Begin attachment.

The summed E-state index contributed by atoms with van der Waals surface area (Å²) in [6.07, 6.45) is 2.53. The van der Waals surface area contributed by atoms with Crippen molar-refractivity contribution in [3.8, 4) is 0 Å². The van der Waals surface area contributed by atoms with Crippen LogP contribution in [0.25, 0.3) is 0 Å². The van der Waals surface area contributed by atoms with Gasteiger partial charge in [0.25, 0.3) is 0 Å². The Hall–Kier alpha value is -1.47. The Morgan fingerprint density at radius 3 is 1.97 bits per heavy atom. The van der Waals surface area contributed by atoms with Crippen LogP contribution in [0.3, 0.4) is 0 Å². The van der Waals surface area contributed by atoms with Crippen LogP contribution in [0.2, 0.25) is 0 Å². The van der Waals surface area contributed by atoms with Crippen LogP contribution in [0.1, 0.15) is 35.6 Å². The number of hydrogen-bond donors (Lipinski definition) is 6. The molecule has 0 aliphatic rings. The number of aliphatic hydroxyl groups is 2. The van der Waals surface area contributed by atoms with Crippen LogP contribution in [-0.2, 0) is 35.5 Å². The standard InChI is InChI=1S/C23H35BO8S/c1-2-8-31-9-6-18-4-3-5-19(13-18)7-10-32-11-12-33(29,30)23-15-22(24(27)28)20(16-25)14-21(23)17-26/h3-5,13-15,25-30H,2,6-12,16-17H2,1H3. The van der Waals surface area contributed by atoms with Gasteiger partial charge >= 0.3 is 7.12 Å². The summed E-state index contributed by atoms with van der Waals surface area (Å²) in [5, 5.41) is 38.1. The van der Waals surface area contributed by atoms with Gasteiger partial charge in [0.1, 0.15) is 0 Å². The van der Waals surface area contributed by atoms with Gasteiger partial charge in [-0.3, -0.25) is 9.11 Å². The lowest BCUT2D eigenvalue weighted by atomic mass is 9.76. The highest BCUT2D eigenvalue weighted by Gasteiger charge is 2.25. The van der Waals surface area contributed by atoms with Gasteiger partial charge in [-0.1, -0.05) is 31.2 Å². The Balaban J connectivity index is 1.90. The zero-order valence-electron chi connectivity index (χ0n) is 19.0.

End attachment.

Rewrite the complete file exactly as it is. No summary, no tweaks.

The summed E-state index contributed by atoms with van der Waals surface area (Å²) in [6.07, 6.45) is 2.53. The van der Waals surface area contributed by atoms with Crippen molar-refractivity contribution in [3.8, 4) is 0 Å². The van der Waals surface area contributed by atoms with Crippen LogP contribution in [0.25, 0.3) is 0 Å². The van der Waals surface area contributed by atoms with Gasteiger partial charge in [0.25, 0.3) is 0 Å². The Hall–Kier alpha value is -1.47. The Morgan fingerprint density at radius 3 is 1.97 bits per heavy atom. The van der Waals surface area contributed by atoms with Crippen LogP contribution in [0.3, 0.4) is 0 Å². The van der Waals surface area contributed by atoms with Crippen LogP contribution in [0.2, 0.25) is 0 Å². The van der Waals surface area contributed by atoms with Crippen LogP contribution in [0.1, 0.15) is 35.6 Å². The number of hydrogen-bond donors (Lipinski definition) is 6. The molecule has 0 aliphatic rings. The number of aliphatic hydroxyl groups is 2. The van der Waals surface area contributed by atoms with Crippen LogP contribution in [-0.2, 0) is 35.5 Å². The standard InChI is InChI=1S/C23H35BO8S/c1-2-8-31-9-6-18-4-3-5-19(13-18)7-10-32-11-12-33(29,30)23-15-22(24(27)28)20(16-25)14-21(23)17-26/h3-5,13-15,25-30H,2,6-12,16-17H2,1H3. The van der Waals surface area contributed by atoms with Gasteiger partial charge >= 0.3 is 7.12 Å². The summed E-state index contributed by atoms with van der Waals surface area (Å²) in [5, 5.41) is 38.1. The van der Waals surface area contributed by atoms with Gasteiger partial charge in [0.1, 0.15) is 0 Å². The van der Waals surface area contributed by atoms with Gasteiger partial charge in [-0.3, -0.25) is 9.11 Å². The lowest BCUT2D eigenvalue weighted by atomic mass is 9.76. The highest BCUT2D eigenvalue weighted by Gasteiger charge is 2.25. The van der Waals surface area contributed by atoms with Gasteiger partial charge in [-0.1, -0.05) is 31.2 Å². The Balaban J connectivity index is 1.90. The zero-order valence-electron chi connectivity index (χ0n) is 19.0.